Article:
The provision of accurate public interpreting services can be a matter of life and death. With access to language facilities for the deaf and foreign language speakers given low priority, there is a good probability that there are many deaths related to the poor provision or lack of such services leading to misdiagnoses of medical conditions, miscarriages of justice, welfare benefits being cut and the disabled being deemed fit for work when they are clearly not.
Long before the register of linguists under the current framework agreement, the original independent voluntary regulator of public services interpreters, the National Register of Public Service Interpreters (NRPSI), was set up in 1994 at the recommendation of a law commission following a fatality.
Iqbal Begum, a Pakistani native speaker of Mirpuri, was convicted in 1981 of the murder of her abusive husband. Upon appeal, it was discovered that her case had been assisted by an Indian accountant interpreting for her, who was a native speaker of Gujarati. The two communicated in a third language, Urdu, which she was not proficient in, and did not understand the difference between entering a plea of murder or manslaughter.
When her conviction was quashed on appeal, the judge stated, “It is beyond the understanding of this court that it did not occur to someone that the reason for her [the defendant’s] silence……. was simply because she was not being spoken to in a language which she understood”. By that time, after years of domestic violence and having been isolated and rejected by her family as a result of her conviction, she committed suicide. More than 30 years after this incident, there is still a failure to understand the differences between languages, even by the agencies awarded framework agreements.
A more recent tragedy highlights the dangers of not using an interpreter at all. Four-year old Daniel Pelka was murdered in 2012 by his mother and her abusive partner; they were later convicted. A Serious Case Review following his death found that in the time leading up to his death an interpreter was only used on a few occasions to communicate with his Polish mother and letters were often sent in English. In addition, his sister, only a few years older than him, was often used to interpret for her mother, including when his school or other authorities tried to find out the cause of injuries he suffered, or other problems. No interpreter was ever used to talk to Daniel alone. The use of an interpreter would have been essential to establish the situation in the home where domestic violence was clearly taking place.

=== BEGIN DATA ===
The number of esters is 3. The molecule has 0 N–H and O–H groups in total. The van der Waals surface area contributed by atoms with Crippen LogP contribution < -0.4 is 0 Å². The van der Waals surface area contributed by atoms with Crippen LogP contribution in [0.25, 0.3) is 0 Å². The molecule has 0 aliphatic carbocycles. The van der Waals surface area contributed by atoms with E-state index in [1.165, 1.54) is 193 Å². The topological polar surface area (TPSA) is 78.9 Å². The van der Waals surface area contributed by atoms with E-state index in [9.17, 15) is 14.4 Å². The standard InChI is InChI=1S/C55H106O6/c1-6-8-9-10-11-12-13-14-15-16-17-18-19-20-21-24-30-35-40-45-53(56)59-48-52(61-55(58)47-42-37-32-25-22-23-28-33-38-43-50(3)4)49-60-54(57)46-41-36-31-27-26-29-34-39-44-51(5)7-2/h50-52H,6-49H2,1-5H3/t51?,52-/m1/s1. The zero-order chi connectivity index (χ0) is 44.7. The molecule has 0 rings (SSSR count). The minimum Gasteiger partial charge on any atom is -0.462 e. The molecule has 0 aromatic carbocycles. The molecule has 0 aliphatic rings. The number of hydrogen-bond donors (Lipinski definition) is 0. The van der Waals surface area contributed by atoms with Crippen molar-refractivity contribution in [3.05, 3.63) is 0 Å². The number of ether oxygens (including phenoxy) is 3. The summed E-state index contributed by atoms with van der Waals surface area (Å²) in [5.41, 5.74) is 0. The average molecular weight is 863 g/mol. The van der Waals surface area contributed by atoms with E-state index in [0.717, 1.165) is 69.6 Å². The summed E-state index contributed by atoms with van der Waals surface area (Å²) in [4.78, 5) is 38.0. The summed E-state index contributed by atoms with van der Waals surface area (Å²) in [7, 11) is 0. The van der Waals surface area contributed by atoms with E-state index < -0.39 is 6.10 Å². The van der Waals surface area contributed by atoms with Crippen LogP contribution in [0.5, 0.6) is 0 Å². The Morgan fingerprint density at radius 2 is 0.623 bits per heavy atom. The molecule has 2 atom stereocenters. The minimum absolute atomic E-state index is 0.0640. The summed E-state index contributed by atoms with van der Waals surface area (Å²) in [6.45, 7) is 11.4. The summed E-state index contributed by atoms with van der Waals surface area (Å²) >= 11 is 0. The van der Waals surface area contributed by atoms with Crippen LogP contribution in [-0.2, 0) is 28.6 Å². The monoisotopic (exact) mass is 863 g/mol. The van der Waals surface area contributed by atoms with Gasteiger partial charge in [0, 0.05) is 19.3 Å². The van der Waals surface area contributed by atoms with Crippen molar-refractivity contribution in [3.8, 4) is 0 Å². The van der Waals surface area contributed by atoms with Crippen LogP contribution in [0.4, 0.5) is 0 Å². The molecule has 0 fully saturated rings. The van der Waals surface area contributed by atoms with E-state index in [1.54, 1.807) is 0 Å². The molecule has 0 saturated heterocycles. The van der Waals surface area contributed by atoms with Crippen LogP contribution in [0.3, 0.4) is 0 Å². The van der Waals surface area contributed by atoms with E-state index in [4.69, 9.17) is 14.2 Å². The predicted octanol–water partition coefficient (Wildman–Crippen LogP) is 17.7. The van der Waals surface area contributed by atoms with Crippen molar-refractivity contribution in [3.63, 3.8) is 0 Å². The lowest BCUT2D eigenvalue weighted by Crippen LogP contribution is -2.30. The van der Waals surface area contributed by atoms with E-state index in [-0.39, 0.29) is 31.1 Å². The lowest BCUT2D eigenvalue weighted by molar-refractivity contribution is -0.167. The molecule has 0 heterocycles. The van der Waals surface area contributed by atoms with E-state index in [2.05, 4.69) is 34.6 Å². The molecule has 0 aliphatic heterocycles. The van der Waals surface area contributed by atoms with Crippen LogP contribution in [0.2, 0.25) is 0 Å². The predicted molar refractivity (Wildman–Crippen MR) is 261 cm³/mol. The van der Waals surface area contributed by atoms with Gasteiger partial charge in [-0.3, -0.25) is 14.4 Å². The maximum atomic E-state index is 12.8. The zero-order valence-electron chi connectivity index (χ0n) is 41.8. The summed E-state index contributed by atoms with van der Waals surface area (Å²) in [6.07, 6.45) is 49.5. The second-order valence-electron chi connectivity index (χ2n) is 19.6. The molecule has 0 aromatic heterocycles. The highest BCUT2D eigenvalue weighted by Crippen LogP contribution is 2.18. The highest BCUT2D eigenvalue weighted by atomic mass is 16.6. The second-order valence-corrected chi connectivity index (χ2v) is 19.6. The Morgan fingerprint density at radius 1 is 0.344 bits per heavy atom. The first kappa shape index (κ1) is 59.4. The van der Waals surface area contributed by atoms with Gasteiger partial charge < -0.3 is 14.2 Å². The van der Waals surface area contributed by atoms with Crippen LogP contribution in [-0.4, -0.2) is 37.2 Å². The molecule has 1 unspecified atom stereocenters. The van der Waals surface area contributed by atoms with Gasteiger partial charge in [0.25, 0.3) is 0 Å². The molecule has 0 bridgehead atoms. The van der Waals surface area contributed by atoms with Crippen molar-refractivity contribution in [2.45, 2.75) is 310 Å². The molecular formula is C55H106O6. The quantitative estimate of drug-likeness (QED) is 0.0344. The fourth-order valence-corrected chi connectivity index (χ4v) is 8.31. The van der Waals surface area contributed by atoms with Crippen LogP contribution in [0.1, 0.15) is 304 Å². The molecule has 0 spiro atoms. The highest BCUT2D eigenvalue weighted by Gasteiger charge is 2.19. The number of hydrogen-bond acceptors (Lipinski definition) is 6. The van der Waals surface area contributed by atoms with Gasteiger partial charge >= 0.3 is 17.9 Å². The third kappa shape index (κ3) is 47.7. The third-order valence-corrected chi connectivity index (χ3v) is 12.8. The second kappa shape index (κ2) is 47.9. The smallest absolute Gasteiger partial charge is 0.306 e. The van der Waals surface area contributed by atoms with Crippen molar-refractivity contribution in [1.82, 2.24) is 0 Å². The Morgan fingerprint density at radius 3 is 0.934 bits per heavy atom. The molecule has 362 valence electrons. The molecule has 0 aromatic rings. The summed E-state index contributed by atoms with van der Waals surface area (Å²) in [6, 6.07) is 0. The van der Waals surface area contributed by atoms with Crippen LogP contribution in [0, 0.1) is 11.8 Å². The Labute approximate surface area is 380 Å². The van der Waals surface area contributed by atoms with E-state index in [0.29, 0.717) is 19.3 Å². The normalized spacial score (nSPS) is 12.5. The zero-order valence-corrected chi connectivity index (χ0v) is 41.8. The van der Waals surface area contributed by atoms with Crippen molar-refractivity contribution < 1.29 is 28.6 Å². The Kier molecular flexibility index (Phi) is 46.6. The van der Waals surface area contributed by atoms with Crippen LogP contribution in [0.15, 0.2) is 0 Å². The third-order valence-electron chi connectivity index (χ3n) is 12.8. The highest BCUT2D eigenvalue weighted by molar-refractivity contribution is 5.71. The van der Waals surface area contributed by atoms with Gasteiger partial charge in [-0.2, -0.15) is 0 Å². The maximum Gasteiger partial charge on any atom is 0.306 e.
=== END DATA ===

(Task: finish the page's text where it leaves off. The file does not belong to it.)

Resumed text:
And the winner is…
The fall in the quality and supply of interpreters over the past decade has destroyed trust in public services. Individuals are less likely to report crime or to give full details, fearing it will not make a difference. A recent review reveals there is already considerable race bias in the criminal justice system.
The Multilingual Manchester report found that more than half of doctors’ surgery users preferred not to use an interpreter, even when they had difficulty communicating. Poor interpreting facilities in the NHS means that some patients either prefer to pay for private doctors who speak their language or wait until they travel to a country where their language is spoken to receive treatment. Others simply do not use medical services. Poor experiences at Jobcentres that do not use telephone interpreters lead some users to simply risk losing their benefits to avoid similar future humiliation.
Complaints by medical, legal, social care, etc. professionals and interpreters remain unheeded. Although the work of professional public service interpreters is treated as marginal, without them, access to services is simply denied. By continuing with its language services privatisation plans, the government is pursuing a fatal course.
The poor service demonstrates that the government does not believe that foreign language speakers and the deaf have the right to a fair trial or equality of access. The exclusion or marginalisation of any section of a community within a society does not only affect the rights of that community but strikes at the heart of participatory democracy. This was demonstrated in the 2017 general election when Putney Green Party candidate Ben Fletcher was the first deafblind candidate ever to stand in UK parliamentary elections; finding professional BSL interpreters proved to be a challenge even at this level. Like much of the debate on privatisation in other sectors, it is not just about who wins or loses in financial terms, but the fundamental question of the kind of society we wish to be.
This is Part I of a three-part study into the impact of the privatisation of public interpreting services in England and Wales on the sector. Part I looks at the field and the impact on interpreting service users, Part II looks at the outsourcing companies and Part III looks at the impact on interpreters and linguists.